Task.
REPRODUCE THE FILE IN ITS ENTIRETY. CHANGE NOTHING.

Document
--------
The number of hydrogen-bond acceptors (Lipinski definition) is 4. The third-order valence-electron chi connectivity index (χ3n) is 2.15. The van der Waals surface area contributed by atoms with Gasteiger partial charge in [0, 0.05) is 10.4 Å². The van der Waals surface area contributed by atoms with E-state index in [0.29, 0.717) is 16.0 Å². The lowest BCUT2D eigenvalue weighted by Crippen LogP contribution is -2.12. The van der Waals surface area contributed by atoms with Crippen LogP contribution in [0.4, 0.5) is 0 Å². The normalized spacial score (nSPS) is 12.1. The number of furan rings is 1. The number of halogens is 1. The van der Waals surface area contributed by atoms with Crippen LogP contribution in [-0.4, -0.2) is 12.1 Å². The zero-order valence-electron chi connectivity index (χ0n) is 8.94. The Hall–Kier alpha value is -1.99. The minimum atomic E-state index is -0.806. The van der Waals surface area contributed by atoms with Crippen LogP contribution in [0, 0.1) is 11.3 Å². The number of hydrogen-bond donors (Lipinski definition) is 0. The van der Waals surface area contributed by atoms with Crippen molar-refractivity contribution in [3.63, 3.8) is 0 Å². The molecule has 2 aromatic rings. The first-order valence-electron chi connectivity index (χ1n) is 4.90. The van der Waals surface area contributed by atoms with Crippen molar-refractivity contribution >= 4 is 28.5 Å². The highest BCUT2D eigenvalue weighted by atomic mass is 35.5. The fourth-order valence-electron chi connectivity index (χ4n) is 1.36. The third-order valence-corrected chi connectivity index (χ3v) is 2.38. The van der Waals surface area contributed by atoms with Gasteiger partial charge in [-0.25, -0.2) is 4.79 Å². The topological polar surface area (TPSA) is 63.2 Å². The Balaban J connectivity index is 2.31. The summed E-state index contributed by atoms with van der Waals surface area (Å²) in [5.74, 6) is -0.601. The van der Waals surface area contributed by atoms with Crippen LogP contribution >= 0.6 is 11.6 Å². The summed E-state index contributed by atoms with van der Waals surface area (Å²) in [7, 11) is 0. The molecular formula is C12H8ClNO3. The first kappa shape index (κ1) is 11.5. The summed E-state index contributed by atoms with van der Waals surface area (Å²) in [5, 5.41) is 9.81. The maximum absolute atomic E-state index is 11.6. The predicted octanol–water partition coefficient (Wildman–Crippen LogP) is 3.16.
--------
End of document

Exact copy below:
The number of hydrogen-bond acceptors (Lipinski definition) is 4. The third-order valence-electron chi connectivity index (χ3n) is 2.15. The van der Waals surface area contributed by atoms with Gasteiger partial charge in [0, 0.05) is 10.4 Å². The van der Waals surface area contributed by atoms with E-state index in [0.29, 0.717) is 16.0 Å². The lowest BCUT2D eigenvalue weighted by Crippen LogP contribution is -2.12. The van der Waals surface area contributed by atoms with Crippen LogP contribution in [0.4, 0.5) is 0 Å². The normalized spacial score (nSPS) is 12.1. The number of furan rings is 1. The number of halogens is 1. The van der Waals surface area contributed by atoms with Crippen LogP contribution in [-0.4, -0.2) is 12.1 Å². The zero-order valence-electron chi connectivity index (χ0n) is 8.94. The Hall–Kier alpha value is -1.99. The minimum atomic E-state index is -0.806. The van der Waals surface area contributed by atoms with Crippen LogP contribution in [0, 0.1) is 11.3 Å². The number of hydrogen-bond donors (Lipinski definition) is 0. The van der Waals surface area contributed by atoms with Crippen molar-refractivity contribution in [3.63, 3.8) is 0 Å². The molecule has 2 aromatic rings. The first-order valence-electron chi connectivity index (χ1n) is 4.90. The van der Waals surface area contributed by atoms with Crippen molar-refractivity contribution >= 4 is 28.5 Å². The highest BCUT2D eigenvalue weighted by atomic mass is 35.5. The fourth-order valence-electron chi connectivity index (χ4n) is 1.36. The third-order valence-corrected chi connectivity index (χ3v) is 2.38. The van der Waals surface area contributed by atoms with Gasteiger partial charge in [-0.25, -0.2) is 4.79 Å². The topological polar surface area (TPSA) is 63.2 Å². The Balaban J connectivity index is 2.31. The summed E-state index contributed by atoms with van der Waals surface area (Å²) in [5.74, 6) is -0.601. The van der Waals surface area contributed by atoms with Crippen LogP contribution >= 0.6 is 11.6 Å². The summed E-state index contributed by atoms with van der Waals surface area (Å²) in [7, 11) is 0. The molecular formula is C12H8ClNO3. The first kappa shape index (κ1) is 11.5. The summed E-state index contributed by atoms with van der Waals surface area (Å²) in [5, 5.41) is 9.81. The maximum absolute atomic E-state index is 11.6. The predicted octanol–water partition coefficient (Wildman–Crippen LogP) is 3.16.